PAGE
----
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What to Seed or Not to Seed?

Just over half of the sugar beet acreage in the Red River Valley was left in the field last fall. The question now is what to seed or not to seed this spring on those acres. 

The post below is the collective insight of Drs. David Franzen, Joel Ransom, Hans Kandel, Joe Ikley, Tom Peters, Linsey Pease, Jodi de Jong Hughes, Ashok Chanda, Andrew Friskop and Jochum Wiersma.  None of us purposefully ever initiated any experiments with unharvested beets as a treatment to test the hypotheses that would yield the answers/recommendations below.  There are, however, parallel situations from which we can draw and infer some of the recommendations below.  

While there probably is no one answer that fits all, there are underlying (biological) realities that drive what you can do and cannot do (very well). The following realities should be accounted for when planting this year’s crop in unharvested sugar beet acreage:
  • The decomposing beets will likely make it difficult to create a good seedbed earlier in the spring.
  •  The decomposing beets will initially tie up some of the nitrogen fertilizer that is applied this spring. It is virtually impossible to predict when the decomposing sugarbeets will go from being a sink that ties up available nitrogen to becoming a source of crop available nitrogen.
  • The decomposing beets will likely release some clopyralid (Stinger herbicide) into the root zone if clopyralid was part of your sugar beet weed control program last season. Clopyralid is persistent in soil and is degraded primarily by microbial activity in the soil.  
  • Although unlikely, there may actually be some sugar beets that survive in areas such as near shelterbelts that were protected by snow over much of the winter.  These plants will resume growth this spring and become bolters that are a bit more difficult to control with herbicides and potentially could even produce seed if not removed or killed.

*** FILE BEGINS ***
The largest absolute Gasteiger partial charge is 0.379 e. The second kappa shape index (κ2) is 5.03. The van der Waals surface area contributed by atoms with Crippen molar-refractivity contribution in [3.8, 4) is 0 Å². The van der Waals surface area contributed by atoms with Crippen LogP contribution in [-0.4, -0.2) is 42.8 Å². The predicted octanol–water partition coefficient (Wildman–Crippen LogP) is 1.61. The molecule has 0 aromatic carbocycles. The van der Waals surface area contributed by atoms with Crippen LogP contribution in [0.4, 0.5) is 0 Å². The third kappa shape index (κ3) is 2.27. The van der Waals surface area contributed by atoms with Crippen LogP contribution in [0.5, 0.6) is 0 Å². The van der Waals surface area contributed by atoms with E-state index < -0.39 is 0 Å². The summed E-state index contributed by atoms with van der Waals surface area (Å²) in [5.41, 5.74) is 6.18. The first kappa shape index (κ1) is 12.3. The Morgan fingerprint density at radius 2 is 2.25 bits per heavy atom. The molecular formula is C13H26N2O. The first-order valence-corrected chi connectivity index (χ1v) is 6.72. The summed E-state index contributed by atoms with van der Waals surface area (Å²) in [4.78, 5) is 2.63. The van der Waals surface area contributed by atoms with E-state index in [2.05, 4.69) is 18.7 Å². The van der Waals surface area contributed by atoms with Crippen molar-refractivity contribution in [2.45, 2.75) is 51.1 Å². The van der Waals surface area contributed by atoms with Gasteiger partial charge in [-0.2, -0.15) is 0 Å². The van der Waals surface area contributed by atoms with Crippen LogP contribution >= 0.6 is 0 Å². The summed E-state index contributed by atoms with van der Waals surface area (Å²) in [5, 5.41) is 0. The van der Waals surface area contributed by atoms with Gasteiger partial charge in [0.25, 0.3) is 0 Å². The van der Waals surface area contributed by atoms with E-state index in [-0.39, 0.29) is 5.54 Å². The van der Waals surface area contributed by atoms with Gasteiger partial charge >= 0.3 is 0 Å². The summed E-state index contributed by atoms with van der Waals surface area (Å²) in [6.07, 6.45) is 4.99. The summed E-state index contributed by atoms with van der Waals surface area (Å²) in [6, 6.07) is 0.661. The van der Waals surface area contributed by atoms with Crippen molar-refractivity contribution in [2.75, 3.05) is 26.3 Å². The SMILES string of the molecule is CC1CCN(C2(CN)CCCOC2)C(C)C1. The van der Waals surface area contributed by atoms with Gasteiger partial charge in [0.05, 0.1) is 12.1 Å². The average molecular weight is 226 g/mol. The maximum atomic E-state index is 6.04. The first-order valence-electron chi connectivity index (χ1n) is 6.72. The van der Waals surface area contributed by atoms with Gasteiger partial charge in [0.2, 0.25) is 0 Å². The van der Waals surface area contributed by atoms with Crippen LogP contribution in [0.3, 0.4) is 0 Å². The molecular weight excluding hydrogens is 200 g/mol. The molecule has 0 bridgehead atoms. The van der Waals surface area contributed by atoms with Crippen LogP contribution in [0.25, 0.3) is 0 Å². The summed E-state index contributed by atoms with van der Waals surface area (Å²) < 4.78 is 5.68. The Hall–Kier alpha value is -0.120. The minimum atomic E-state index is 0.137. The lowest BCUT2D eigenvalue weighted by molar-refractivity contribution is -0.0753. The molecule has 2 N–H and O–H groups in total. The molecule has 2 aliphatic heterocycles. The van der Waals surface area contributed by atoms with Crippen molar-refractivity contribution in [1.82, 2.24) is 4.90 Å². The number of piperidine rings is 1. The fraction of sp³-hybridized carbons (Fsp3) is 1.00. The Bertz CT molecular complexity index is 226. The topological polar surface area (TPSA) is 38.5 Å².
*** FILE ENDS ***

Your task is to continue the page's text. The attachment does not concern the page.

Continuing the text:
Given those realities, we suggest the following ‘best management practices’ for the unharvested beet acres:
  • Keep tillage to a minimum and use controlled traffic to offset rows. Leave the unharvested beets as undisturbed as possible even if frost has caused them to heave out of the soil. The rationale for these choices is that this will likely create the best possible seedbed for row crops like corn, soybeans, or sunflowers.
  • Band fertilizer prior to or during seeding and/or side-dress fertilizer later during the growing season. The rationale for this is that proximity of the fertilizer to the seed and away from the decomposing beets will allow the crop rather than the microflora to utilize the nutrients.
  • Soybeans offer the flexibility that seeding can be delayed without much downside risk.  There is some risk that clopyralid that is released by the decomposing beets will injure soybeans. This risk will be greatest if we have a cool and dry spring that limits the biological degradation of the clopyralid. Early season iron chlorosis deficiency symptoms may actually be reduced because the decomposing beets tie-up any available nitrogen and nitrate nitrogen is known to aggravate symptoms of IDC when soybeans are in their juvenile phase.